She said when she was teaching full time hardly anyone in the Hispanic community was skiing or snowboarding.

“The only barrier I see now is price. It is an elite sport for sure,” Tibbetts said.

The 67-year-old Bell has been skiing since he was 3.

The only discrimination he felt on the slopes has been as a telemark skier, not because he is African and Native American.

“Admittedly, I don’t remember way back as a young child when where was probably more discrimination,” Bell said. “I have pictures of my parents and their friends at Alpine and Homewood. I bet they had a tougher time because there was more discrimination at that time in the ’60s.”

He doesn’t believe it’s the responsibility of the resorts to have initiatives to attract people of color, nor does he believe they are even trying to change the demographics.

While he said it’s great to get new people to ski and snowboard, he questions whether “we really need more people standing in line at any given time up there.”

Bell said, “It is expensive sport. There are lot of people who are just not going to try to become part of it. If they want to diversify and invite more people into the sport, they need to make it more affordable.”

Other ways Tahoe is embracing diversity:

The California Tahoe Conservancy board in December 2023 voted to spend $409,000 on diversity projects in the Lake Tahoe Basin:

• $150,000 to Environmental Traveling Companions for an outdoor adventure and education course for under-resourced youth that will include backpacking at Lake Tahoe, and a program to teach safe paddling skills to people with disabilities at Emerald Bay.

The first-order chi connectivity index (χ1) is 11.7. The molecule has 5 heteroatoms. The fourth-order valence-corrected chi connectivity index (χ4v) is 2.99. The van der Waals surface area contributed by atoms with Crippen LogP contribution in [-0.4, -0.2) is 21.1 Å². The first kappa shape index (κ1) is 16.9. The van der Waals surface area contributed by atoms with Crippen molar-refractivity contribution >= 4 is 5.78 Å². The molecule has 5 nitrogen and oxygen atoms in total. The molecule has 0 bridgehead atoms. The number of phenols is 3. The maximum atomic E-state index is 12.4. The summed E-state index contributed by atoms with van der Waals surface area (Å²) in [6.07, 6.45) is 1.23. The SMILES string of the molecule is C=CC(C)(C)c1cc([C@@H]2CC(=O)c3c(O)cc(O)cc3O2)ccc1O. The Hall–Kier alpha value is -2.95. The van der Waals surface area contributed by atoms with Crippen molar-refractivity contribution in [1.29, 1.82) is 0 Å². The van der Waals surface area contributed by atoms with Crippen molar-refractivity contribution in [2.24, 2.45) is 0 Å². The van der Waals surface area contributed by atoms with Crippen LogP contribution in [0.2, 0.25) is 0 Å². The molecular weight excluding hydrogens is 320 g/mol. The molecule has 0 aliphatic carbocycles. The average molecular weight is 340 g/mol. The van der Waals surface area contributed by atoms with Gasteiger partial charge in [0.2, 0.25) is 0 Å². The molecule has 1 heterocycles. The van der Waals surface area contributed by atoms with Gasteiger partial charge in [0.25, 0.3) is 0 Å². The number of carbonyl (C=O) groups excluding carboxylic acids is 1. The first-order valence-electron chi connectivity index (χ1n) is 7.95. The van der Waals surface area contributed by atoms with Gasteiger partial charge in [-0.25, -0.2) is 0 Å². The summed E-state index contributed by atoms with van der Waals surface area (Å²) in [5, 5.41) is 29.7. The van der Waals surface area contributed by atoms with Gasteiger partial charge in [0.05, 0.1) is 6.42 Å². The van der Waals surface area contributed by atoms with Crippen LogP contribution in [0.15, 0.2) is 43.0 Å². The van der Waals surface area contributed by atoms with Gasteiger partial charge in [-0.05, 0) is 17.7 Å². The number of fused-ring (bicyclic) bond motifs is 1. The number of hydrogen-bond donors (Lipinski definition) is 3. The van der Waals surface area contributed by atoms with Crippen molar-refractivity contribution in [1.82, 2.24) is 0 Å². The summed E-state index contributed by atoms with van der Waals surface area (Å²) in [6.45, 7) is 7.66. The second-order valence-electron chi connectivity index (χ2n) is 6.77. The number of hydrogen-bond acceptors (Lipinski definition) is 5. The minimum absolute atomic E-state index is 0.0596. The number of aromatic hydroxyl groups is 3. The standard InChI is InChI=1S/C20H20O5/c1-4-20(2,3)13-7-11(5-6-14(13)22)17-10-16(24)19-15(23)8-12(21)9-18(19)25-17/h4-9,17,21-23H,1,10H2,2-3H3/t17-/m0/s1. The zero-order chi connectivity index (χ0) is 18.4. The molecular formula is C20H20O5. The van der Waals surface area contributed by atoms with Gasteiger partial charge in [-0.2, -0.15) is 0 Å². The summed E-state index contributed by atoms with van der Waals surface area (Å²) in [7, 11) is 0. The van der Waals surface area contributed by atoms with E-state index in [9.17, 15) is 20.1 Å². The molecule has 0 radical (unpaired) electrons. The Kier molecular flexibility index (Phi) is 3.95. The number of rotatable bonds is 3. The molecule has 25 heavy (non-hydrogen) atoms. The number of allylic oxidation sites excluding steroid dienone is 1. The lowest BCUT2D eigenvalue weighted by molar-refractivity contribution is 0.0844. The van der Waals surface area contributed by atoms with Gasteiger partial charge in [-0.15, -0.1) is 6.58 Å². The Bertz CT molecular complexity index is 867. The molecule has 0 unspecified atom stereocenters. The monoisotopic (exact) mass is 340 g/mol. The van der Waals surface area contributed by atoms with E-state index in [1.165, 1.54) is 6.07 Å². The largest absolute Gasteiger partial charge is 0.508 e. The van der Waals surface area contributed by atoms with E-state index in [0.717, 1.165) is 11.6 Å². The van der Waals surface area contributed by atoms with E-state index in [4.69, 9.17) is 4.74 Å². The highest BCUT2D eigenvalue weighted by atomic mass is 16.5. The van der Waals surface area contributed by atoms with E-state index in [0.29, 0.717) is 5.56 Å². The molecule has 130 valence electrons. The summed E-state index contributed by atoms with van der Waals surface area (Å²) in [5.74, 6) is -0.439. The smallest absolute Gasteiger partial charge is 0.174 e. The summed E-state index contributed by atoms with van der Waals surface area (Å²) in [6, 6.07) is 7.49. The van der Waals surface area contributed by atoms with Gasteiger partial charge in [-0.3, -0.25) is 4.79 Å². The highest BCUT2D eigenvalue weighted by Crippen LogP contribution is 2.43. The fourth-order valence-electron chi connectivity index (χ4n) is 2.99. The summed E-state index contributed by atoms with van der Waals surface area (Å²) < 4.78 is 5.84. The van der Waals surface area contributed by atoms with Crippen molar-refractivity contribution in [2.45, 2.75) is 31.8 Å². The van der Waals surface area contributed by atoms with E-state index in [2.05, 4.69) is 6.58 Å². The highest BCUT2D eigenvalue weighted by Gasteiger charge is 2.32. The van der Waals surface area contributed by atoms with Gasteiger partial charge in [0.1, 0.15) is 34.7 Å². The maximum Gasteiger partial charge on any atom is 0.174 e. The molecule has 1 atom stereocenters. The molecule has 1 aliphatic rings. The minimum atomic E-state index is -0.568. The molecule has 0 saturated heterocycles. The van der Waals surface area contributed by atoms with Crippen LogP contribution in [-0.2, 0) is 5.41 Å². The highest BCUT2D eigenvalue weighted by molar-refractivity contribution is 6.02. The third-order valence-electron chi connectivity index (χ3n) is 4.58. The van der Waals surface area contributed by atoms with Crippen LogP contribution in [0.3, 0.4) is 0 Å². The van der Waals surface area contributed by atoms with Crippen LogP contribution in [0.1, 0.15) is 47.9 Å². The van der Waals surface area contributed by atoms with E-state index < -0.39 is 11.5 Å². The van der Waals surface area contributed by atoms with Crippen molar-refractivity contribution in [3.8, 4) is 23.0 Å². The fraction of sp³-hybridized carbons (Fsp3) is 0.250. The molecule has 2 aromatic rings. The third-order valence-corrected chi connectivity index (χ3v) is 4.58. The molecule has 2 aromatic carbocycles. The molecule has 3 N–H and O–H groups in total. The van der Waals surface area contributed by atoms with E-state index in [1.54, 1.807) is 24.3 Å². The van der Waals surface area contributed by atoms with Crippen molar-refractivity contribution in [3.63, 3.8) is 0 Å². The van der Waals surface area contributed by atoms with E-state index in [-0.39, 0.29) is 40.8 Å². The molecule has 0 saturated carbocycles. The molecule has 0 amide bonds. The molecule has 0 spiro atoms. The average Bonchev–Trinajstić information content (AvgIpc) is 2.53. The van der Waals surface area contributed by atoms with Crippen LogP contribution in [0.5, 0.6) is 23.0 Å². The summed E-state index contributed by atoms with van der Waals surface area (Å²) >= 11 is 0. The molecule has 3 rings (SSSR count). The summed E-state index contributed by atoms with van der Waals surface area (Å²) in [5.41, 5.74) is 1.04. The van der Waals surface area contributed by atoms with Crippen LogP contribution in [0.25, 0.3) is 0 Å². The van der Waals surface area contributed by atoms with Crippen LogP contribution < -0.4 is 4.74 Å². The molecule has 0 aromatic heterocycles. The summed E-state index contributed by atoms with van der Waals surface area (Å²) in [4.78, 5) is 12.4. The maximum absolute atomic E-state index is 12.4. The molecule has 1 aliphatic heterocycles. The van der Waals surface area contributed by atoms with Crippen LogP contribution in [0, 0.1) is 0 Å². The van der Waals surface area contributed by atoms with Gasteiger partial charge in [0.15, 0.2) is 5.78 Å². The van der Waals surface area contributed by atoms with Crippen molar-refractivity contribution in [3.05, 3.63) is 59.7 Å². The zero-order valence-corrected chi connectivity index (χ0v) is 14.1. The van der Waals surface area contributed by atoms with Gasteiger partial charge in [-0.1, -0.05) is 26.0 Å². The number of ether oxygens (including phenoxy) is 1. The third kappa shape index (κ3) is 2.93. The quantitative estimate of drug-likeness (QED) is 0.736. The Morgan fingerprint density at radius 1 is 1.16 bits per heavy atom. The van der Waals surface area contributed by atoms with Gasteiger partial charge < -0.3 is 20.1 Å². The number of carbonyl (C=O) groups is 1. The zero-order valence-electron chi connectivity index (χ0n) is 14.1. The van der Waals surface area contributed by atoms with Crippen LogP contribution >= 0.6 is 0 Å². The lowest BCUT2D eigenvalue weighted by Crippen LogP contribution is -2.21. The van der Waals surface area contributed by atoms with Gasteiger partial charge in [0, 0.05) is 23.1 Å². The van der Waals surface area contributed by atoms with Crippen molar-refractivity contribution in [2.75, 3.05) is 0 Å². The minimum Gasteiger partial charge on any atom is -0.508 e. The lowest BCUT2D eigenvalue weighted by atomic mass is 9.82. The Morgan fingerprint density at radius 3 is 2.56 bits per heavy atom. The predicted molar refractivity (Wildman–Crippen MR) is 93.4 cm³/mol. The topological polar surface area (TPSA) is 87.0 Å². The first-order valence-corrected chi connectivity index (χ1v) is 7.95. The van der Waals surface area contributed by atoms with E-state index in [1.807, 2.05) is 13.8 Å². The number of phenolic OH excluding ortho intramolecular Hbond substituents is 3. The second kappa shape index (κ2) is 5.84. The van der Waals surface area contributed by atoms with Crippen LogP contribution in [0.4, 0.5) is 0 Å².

• $84,000 to the Lake Tahoe Waterman Foundation to provide transformative paddling experiences for under-resourced youth, people confronting physical disabilities, and those facing mental health challenges.

• $60,000 to the Tahoe Cross Country Ski Education Association for a year-round program to provide Latina girls with instruction and equipment for cross-country skiing, mountain biking, and other outdoor activities.

• $115,000 to the Tahoe Rim Trail Association to upgrade trailhead kiosks along the California side of the TRT. Kiosks will include improved trail and accessibility information and maps, and an acknowledgment of Tahoe as the homeland of the Washoe Tribe of Nevada and California. All will be in English and Spanish.

Source: CTC

Note: A version of this story first appeared in the Tahoe Mountain News.

Pin It on Pinterest